I can’t even measure the size of the dent my head left on my countertop (ow) upon reading this story. The small saving grace is that Hillel Italie yet again does a bang-up job of covering it: Berkley Books has cancelled Herman Rosenblat’s memoir Angel at the Fence after it was revealed that, well, it’s not a memoir. It’s fiction:
[Rosenblat] acknowledged that he and his wife did not meet, as they had said for years, at a sub-camp of Buchenwald, where she allegedly sneaked him apples and bread.
While Rosenblat was indeed at Buchenwald, as historical documentation proves, his “memoir” is yet another in the saga of “fiction is better than truth, despite temptation of fact-checking.”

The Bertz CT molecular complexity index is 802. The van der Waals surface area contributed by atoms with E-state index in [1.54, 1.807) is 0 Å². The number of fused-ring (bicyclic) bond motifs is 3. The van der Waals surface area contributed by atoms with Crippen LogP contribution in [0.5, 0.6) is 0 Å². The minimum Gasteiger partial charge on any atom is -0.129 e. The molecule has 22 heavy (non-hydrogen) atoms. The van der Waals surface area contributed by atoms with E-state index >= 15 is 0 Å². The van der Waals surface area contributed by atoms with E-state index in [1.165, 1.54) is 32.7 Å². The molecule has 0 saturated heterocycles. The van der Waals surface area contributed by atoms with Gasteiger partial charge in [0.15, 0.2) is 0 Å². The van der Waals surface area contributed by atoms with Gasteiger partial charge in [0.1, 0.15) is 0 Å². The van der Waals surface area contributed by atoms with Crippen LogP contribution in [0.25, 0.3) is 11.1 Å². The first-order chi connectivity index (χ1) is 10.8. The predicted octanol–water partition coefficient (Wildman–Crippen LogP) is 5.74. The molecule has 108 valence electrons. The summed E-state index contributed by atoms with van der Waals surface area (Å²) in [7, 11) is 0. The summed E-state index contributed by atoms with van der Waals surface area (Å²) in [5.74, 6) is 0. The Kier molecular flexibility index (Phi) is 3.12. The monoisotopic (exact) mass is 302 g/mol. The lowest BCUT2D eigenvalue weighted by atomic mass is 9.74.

My personal favorite sentence, at which I snorted coffee up my nose, was this gem:
Other Holocaust memoirists have devised greater fantasies. Misha Defonseca, author of “Misha: A Memoire of the Holocaust Years,” pretended she was a Jewish girl who lived with wolves during the war, when she was actually a non-Jew who lived, without wolves, in Belgium.
There’s an etymological myth that “sincerely” derives from “sin cere,” which means, “without wax”, as in “this crap is not coated with wax to make it look better than it actually is.”
Perhaps all future memoir sales need to come with a “without wolves” clause: “I swear, under penalty of being eaten alive by the wolves of the fact-checking Internet, that I have not made this shit up. It’s all true.”
[Thanks to Barb Ferrer for the original heads up.]